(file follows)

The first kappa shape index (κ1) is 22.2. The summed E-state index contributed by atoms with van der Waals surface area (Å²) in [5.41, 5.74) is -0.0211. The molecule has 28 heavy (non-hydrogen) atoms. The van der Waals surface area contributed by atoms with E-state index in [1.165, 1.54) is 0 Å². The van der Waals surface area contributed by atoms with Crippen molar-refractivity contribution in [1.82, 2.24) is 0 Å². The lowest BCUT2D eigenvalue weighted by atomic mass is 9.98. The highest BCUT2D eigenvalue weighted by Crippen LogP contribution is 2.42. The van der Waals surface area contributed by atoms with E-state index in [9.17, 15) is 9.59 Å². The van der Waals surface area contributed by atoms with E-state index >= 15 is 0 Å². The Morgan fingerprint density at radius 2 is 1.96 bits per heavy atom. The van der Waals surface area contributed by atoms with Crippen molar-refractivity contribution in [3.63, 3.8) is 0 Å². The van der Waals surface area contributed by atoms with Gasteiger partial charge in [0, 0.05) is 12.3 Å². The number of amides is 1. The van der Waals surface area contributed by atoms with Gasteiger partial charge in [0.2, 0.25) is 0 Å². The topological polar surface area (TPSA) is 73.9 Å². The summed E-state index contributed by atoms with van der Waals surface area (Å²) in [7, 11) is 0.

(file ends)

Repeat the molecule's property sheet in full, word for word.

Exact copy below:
The first kappa shape index (κ1) is 22.2. The summed E-state index contributed by atoms with van der Waals surface area (Å²) in [5.41, 5.74) is -0.0211. The molecule has 28 heavy (non-hydrogen) atoms. The van der Waals surface area contributed by atoms with E-state index in [1.165, 1.54) is 0 Å². The van der Waals surface area contributed by atoms with Crippen molar-refractivity contribution in [1.82, 2.24) is 0 Å². The lowest BCUT2D eigenvalue weighted by atomic mass is 9.98. The highest BCUT2D eigenvalue weighted by Crippen LogP contribution is 2.42. The van der Waals surface area contributed by atoms with E-state index in [9.17, 15) is 9.59 Å². The van der Waals surface area contributed by atoms with E-state index >= 15 is 0 Å². The Morgan fingerprint density at radius 2 is 1.96 bits per heavy atom. The van der Waals surface area contributed by atoms with Crippen molar-refractivity contribution in [3.63, 3.8) is 0 Å². The van der Waals surface area contributed by atoms with Gasteiger partial charge in [0, 0.05) is 12.3 Å². The number of amides is 1. The van der Waals surface area contributed by atoms with Gasteiger partial charge in [0.2, 0.25) is 0 Å². The topological polar surface area (TPSA) is 73.9 Å². The summed E-state index contributed by atoms with van der Waals surface area (Å²) in [7, 11) is 0.